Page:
One of the main targets in the post-Scripov era were Ivan Stennen, a second secretary of the Soviet Embassy who arrived in Canberra in late 1965 and another second secretary, I ? Volkov who arrived just before him. ASIO soon satisfied itself that CIA and MI5 suggestions that they were intelligence officers were true and that in fact Stennen was the KGB Resident. This identification led to placing Stennen and Volkov under total surveillance every time they moved out of the Russian Embassy in Kingston. It was well known for years that ASIO had a static observation post above a funeral parlour opposite the main gate of the Soviet Embassy. What is less known is that the post was tiny part of the Operations Base Establishment (OBE), a surveillance unit, whose job it was to provide the masses of raw material to the analysts in B2 Branch. Its members had the frustrating task of following and watching men like Stennen and Volkov for the evidence of espionage. It could be two second 'brush contact' with an ostensibly unrelated person on a street. Or it might be that the Soviet target while on a drive to Sydney stopped and to urinate in the bushes and appeared picked up something next to roadside post and slip it into his pocket. 'You would keep a card index of every place a KGB guy would go to and stop at, said one B2 officer. 'So you could work out that he went this place once a month -- that's his meeting place. Why does he go there? What's he do when he goes there? He sits in his car. Who else is in the car? Who else is in the area? Does he have an aerial in the car. Over and over and over.'

'There were plenty of examples of [Soviet officials] shaking surveillance off. Or possible brush contact. The standard operating procedure is: take the contact, drop the target. And you take the contact home and it turns out to be some innocuous little nerd. Is he a sleeper, an agent master? Or what is he? Or is he just someone who bumped into the Soviet in a shop?! It would just go on and on and on. No stone was left unturned. Even a contact with a schoolchild, would be followed up.'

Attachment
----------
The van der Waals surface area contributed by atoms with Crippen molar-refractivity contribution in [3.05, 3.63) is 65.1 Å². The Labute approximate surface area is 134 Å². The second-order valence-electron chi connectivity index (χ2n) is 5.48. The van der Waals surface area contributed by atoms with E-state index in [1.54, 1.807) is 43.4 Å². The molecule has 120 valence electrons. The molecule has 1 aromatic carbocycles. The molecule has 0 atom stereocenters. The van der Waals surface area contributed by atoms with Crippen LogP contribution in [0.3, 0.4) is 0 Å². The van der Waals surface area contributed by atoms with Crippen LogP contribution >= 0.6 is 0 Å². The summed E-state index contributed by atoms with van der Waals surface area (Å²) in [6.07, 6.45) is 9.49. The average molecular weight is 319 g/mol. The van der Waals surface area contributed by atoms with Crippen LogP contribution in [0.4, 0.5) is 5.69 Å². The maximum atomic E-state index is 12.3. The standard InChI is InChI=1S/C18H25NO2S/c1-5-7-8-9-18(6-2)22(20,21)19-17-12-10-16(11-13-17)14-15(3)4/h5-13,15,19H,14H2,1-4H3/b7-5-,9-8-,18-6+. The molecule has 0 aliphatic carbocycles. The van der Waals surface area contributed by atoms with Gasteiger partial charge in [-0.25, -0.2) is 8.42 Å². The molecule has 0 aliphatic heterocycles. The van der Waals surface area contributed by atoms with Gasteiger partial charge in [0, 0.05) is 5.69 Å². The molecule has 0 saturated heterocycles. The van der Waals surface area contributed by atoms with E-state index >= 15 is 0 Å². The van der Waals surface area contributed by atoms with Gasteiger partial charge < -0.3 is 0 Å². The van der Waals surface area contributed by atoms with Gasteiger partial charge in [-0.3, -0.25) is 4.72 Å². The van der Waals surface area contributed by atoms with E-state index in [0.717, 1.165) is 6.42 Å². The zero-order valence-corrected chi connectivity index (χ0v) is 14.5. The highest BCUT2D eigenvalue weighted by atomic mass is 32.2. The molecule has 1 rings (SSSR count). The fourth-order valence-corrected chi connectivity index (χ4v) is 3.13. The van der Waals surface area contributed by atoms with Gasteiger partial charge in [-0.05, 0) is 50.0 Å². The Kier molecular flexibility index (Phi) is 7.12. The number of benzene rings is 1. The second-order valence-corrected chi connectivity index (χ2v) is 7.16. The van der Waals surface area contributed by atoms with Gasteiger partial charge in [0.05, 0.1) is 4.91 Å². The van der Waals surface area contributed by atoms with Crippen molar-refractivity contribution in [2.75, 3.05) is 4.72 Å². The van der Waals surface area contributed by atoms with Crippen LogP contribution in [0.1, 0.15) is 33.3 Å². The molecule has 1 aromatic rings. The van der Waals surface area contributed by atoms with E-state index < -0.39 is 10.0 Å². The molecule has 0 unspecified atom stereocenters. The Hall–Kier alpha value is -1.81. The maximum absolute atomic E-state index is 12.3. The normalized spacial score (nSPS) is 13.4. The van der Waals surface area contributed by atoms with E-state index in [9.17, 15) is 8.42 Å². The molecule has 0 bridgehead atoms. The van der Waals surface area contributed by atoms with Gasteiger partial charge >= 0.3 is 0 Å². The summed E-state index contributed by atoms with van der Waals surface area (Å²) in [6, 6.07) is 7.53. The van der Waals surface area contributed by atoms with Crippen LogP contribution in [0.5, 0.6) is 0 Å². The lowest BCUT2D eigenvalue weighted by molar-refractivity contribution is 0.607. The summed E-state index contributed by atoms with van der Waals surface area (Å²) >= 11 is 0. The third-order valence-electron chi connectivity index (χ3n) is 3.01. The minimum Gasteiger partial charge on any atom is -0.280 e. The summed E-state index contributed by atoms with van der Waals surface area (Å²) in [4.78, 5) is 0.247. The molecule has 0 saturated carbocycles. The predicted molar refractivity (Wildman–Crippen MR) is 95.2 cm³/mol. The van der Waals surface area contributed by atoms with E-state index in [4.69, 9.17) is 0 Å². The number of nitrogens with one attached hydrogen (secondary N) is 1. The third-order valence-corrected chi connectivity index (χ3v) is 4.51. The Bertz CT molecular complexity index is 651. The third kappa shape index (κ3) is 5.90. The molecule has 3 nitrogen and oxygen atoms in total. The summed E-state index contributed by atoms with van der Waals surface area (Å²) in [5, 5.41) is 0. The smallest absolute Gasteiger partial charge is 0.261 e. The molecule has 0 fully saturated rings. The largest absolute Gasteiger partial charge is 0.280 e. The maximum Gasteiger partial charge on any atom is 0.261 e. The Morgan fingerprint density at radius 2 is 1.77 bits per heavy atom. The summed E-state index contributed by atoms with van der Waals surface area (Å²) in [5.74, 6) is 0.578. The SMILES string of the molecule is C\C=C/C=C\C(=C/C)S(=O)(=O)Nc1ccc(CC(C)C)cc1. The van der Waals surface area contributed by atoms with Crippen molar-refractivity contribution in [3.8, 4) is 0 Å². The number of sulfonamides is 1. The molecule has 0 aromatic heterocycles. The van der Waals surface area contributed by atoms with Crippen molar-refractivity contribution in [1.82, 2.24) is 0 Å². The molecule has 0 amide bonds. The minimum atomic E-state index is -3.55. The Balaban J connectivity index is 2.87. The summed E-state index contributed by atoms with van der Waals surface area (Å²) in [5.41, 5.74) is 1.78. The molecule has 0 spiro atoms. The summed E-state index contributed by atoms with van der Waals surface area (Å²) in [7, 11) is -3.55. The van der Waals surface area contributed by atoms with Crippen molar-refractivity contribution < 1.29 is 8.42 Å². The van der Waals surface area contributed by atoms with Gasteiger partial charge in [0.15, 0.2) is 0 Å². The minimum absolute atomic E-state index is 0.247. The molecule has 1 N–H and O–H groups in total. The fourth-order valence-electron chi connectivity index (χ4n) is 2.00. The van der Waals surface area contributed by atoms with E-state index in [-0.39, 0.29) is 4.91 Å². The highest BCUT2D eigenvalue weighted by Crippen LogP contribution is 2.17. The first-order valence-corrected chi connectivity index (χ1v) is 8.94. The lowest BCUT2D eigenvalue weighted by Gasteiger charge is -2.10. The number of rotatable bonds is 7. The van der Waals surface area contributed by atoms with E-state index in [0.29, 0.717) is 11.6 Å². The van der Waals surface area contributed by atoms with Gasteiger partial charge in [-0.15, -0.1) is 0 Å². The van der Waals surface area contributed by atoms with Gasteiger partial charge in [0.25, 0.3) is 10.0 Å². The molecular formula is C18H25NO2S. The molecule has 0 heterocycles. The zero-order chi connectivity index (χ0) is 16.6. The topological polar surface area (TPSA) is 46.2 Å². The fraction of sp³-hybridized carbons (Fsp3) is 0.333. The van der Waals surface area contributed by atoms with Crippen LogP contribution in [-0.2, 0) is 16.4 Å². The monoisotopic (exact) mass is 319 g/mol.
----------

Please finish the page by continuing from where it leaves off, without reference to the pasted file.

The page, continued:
The OBE units operated entirely separately from the rest of ASIO regional offices in order to defeat any counter-surveillance operations by the Soviets. While on operations all radio communications between OBE cars and watchers (who were wired up) were conducted in a jargon which, if overheard by Soviet scanners, would sound no different from a small delivery firm. Targets would be 'picked up' and 'taken down Northbourne Avenue' and then 'dropped off'. The level of paranoia about counter-surveillance was high. One watcher recalled: 'Our attack fellows suspected that [the Soviets would be scanning radio channels from inside the embassy and so we took evasive action. We would swap from one channel to another or we would hire 20 vehicles and have transceivers in the boot and used them in a network 2kms away rather than having a base radio. As well we would set up false radio signals emanating from cars close to embassy to confuse and distract them.'

A more sophisticated kind of operation, straight out of spy thrillers, was 'drag a woman across the path' of a KGB man. In the case of Ivan Stennen, whom ASIO judged to have a particular susceptibility to women, this was attempted several times. 'At one stage we convinced a woman from whom he hired cars to go along with him to dinners and dances. We used to pay for her hair dos and frocks for the occasion. We told her it was up to her just how far she went with him. But [eventually] she told us [she found] his bald head was a real turn off.' Another counter espionage officer from the sixties recalled a more elaborate operation in 1967 when a very attractive woman ASIO agent agreed to try and get to know Stennen personally. The operation took several months to run from the time it was conceived. The Canberra regional director arranged through a contact for a large social function to be held at a private home. Top public servants and a smattering of Liberal ministers made it an attractive proposition for Stennen who was also invited. Tension was high when the big night came. The agent was introduced to Stennen and 'all going well ... but then two senior members of the Australian parliament took over and they kept Stennen in the background while they spent all their time with this rather attractive girl.' The whole delicate operation, which included getting Stennen into bed with the woman, failed on this account.

Another Soviet target in the sixties was [ title????} [first name] Dobrogorski. He had the puzzling habit of regularly driving up the steep gravel road from Canberra to the top of Black Mountain. On arrival he would sit in his car for an hour and then return to the Embassy The OBE unit and Canberra never found out why. Various theories were put forward. That the Russians would tune into the OBE radio and listen to the jargon and description as they tracked Dobrogorski up to Black Mountain, thus preparing themselves to take counter-surveillance measures on a real operation. Other theories included that he was broadcasting radio signals or that he drove up the mountain road because a signal, perhaps a chalkmark, Le Carre style, had been left on a road sign or similar.